AGNES – Aerobic Granular sludge – Nutrient removal and recovery Efficiency in Sweden

The aerobic granular sludge (AGS) technology is an innovative, compact and energy efficient wastewater treatment process that seems to be mature for full-scale implementation around the world.

More stringent discharge limits and increased load due to population growth and centralisation create needs of upgrading and enlarging the existing municipal wastewater treatment plants (WWTPs). Also expansion of housing areas close to the treatment plants increase the demands of retrofits and upgrades that are space efficient. At the same time we want the treatment methods to be robust, energy, carbon and chemical efficient, have low carbon footprint and facilitate recovery of plant nutrients.

The aerobic granular sludge (AGS) technology is an innovative, compact and energy efficient wastewater treatment process that seems to be mature for full-scale implementation around the world. Therefore, Sweden Water Research has initiated a research and development programme on this technology. The programme is called AGNES, which is an acronym for Aerobic Granular sludge – Nutrient removal and recovery Efficiency in Sweden. In AGNES we cooperate with many stakeholders such as universities, companies and utilities that are interested in research and development and implementation of the AGS technology.

AGNES I – knowledge about AGS technology

Our first project Aerobic granules, a new technology for municipal wastewater treatment – the state-of-the-art (AGNES I) was a project co-financed by the Swedish Water & Wastewater Association (project no. 2017-19) which was performed to increase the knowledge about the AGS technology in Sweden.

Aerobic granules are distinguished from activated sludge flocs through their larger size and more compact and spherical structure. Due to these properties, granules settle rapidly and can therefore contribute to compact treatment processes through high sludge concentrations and short settling times. The most important factors to promote granulation include exposing the biomass to relatively high concentrations of contaminants in sequencing batch reactors (SBRs), promoting slow-growing microorganisms and applying a relatively short settling time. Enhanced biological phosphorus removal is preferably integrated with AGS and the large size of the granules makes simultaneous nitrification (at the surface of the granules) and denitrification (at the inner, anoxic parts) feasible. The AGS technology is energy efficient due to its lack of need of mixers and return pumping of sludge and nitrate, and its operation at low dissolved oxygen concentrations.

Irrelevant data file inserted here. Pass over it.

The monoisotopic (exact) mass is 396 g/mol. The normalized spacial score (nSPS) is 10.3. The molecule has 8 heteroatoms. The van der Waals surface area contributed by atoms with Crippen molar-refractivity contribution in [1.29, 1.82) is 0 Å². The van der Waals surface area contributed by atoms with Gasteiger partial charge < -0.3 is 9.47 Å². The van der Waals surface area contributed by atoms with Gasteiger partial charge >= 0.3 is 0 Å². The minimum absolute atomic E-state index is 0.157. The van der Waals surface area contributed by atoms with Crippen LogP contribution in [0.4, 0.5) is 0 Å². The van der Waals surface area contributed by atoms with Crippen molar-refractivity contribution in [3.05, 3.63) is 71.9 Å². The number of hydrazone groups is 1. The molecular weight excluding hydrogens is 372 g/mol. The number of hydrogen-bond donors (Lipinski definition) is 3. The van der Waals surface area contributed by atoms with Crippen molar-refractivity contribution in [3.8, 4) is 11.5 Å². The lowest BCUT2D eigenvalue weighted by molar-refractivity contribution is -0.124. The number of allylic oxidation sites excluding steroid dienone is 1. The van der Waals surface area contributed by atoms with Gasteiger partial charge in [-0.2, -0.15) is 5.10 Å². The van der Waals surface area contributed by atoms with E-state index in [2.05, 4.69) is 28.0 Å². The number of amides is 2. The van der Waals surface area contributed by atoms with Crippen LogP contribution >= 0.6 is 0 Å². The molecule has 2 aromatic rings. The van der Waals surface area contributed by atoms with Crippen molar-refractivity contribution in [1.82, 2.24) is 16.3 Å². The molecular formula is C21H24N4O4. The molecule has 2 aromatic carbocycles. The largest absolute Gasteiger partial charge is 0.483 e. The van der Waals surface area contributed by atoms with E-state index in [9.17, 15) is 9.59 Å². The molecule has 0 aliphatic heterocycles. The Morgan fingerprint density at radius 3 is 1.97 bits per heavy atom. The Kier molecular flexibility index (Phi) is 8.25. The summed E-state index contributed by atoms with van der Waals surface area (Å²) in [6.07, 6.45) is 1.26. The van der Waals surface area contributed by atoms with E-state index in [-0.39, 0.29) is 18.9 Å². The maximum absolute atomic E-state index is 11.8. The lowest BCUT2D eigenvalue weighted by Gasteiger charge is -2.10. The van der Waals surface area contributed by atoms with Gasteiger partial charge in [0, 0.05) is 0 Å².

AGNES II – a full-scale study

At Österröd WWTP in the municipality of Strömstad the first AGS plant in the Nordic countries will be started during the summer of 2018. A new project, also co-financed by the Swedish Water & Wastewater Association, called Implementation of aerobic granular sludge in Sweden – a full-scale study (AGNES II), will evaluate and document the start-up and the first years of operation of the AGS plant at Österröd WWTP. Jennifer Ekholm is the PhD-student working with AGNES II.

A stakeholder group, consisting of the municipalities of Strömstad and Tanum, Chalmers University of Technology, Sweden Water Research, H2OLAND, Uppsala Vatten och Avfall, Gryaab, the Käppala Association, VA SYD, Västervik Miljö & Energi, TU Delft and Royal HaskoningDHV, contributes with knowledge and cash money in the project, which should increase the knowledge of granular based WWTP operated at Nordic conditions.

 

Publications

Bengtsson, S., de Blois M., Flodin, J., Olsson, J., Jonstrup, M., Myring, K., Johansson, J., Wilén, B.-M., Gustavsson, D.J.I. (2017) Aeroba granuler, en ny reningsteknik för kommunala avloppsreningsverk. En kunskapssammanställning. (In Swedish) Svenskt Vatten Utveckling rapport nr. 2017-19.,

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Bengtsson, S., de Blois, Mark., Wilén, B-M., Gustavsson, D. (2018) A comparison of aerobic granular sludge with conventional and compact biological treatment technologies Environmental Technology,

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Project members from Sweden Water Research

Partners in this project